Night of the Lepus is one of those wonderfully rare examples of a phenomenal B-movie that’s so corny it’s wildly entertaining. With the star power of DeForest Kelley (Bones from the original Star Trek) this movie tromps along with one after another insanely unbelievable shots of rabbits thumping through a miniature town or chewing on poor townsfolk.
It opens with the plight of a rancher who needs to rid his land of the pesky rabbits who have overrun his pasture land. Looking for an environmentally friendly alternative to just gassing the whole damn 1,000 acres, he turns to professor Elgin Clark (Kelley) for help.
The good professor begins injecting the rabbits with a serum meant to disrupt the rabbits reproduction cycle and stop them from breeding like…well…rabbits, but there is an unfortunate side effect. They begin to grow, at an alarming rate. At first only to the size of those odd, dog-sized state fair rabbits that look like they’d be fun to walk around the block and kick the ass of that stupid chihuahua that lives around the corner. But it doesn’t take long for them to begin to grow to a much more dangerous size.
As the rabbits make their way to town the deputy calls out with his police bullhorn perhaps one of the greatest lines in cinema. “Attention! Attention! Ladies and gentlemen, attention! There is a herd of killer rabbits headed this way and we desperately need your help!” Who wouldn’t respond to that? I mean I would totally grab my pitchfork, torch and chicken wire and follow him into battle.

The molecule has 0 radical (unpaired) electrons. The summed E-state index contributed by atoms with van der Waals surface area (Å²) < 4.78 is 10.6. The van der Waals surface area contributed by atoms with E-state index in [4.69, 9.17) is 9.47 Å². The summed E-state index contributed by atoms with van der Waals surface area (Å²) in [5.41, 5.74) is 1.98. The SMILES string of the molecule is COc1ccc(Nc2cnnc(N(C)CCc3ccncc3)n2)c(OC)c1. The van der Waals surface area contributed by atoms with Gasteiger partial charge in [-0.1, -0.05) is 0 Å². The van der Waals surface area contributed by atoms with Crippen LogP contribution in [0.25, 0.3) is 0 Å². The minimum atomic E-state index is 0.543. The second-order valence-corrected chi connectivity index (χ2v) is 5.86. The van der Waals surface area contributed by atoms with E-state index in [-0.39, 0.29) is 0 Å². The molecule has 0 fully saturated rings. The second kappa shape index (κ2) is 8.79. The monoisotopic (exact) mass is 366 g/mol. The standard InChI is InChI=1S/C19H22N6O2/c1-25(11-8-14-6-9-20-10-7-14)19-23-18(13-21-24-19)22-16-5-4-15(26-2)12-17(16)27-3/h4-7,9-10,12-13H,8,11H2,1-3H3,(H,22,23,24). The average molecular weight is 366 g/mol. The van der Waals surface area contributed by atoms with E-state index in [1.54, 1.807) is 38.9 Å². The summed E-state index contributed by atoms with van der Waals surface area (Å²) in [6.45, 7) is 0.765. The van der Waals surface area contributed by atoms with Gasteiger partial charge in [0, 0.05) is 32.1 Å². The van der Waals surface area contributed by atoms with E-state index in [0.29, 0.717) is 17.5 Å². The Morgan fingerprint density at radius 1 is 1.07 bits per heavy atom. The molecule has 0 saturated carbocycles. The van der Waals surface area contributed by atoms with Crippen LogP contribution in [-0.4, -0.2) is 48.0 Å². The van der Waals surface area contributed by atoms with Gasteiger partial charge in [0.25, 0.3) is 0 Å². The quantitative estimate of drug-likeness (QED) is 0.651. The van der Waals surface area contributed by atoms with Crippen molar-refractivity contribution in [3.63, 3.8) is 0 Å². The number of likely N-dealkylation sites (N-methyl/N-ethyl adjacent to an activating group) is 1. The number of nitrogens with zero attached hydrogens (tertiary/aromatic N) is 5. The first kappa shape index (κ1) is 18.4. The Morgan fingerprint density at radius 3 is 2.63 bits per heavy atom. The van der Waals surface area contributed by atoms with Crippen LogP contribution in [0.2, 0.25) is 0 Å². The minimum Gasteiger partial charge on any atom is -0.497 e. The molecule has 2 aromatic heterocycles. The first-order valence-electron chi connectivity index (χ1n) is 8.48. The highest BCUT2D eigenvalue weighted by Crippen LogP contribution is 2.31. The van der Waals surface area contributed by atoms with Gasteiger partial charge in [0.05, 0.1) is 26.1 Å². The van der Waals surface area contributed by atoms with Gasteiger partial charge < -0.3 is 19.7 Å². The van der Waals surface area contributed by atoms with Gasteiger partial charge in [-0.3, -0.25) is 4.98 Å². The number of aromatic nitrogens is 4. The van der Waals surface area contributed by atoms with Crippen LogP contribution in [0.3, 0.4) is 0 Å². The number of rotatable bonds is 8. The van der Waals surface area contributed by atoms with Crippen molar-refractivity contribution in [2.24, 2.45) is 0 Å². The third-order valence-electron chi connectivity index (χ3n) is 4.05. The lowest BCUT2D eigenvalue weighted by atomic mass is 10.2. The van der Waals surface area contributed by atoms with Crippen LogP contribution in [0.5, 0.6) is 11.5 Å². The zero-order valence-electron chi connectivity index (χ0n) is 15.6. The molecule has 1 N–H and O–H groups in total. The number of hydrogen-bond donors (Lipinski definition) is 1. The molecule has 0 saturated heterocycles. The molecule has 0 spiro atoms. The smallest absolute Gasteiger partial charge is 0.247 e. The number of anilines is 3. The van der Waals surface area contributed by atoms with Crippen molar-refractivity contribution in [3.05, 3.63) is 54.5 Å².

Once they rabbits have reached “killer” size they begin to seek revenge on the town and kill indiscriminately. In one horrific scene (and probably one of my favorite film scenes of all time) the rabbits attack a produce truck and not only murder the driver but completely gut his truck and devour all of the contents therein. Oh the poor carrots… It’s a gruesome sight indeed.
Nothing escapes their bloodlust as they continue the rampage – not cow, nor horse, nor goodly shop keepers. By the way if I’ve learned nothing else from watching all of these movies, it’s that there is never a kindly shop keeper that comes out on top. They always seem to meet a most untimely and bloody death.
In the end the professor and his posse must find a way to stop this lop-eared menace and put an end to there furry frenzy. Finding that the rabbits have holed up in an abandoned series of caves outside of town during they day, the heroes attempt to blow them up with good old fashioned dynamite and trap them in the tunnels. Incredibly the plot does not work.
Of all the creatures that could be considered scary or frightening or unnerving, rabbits have to be at the bottom of anyone’s list. In fact, there is no mention of rabbits in the trailer, poster or even in the movie’s name, which uses the animal’s genus, Lepus (perhaps because it’s more scary than calling it Night of the Killer Bunnies). Maybe that’s what makes this movie so good. The absolute absurdity of it. The rabbits tromp through fantastic miniatures and the close-ups that are meant to show a menacing toothy visage of evil are cause for some serious laugh-out-loud moments.
Yet despite it all, I LOVE this movie. This was the first uber-cheesy movie that I ever watched and it got me completely hooked on the genre. It is a must see for any creature feature lover, MST3K aficionado, or really anyone looking for a movie that delivers 2 tons of furry, bloody awesomeness.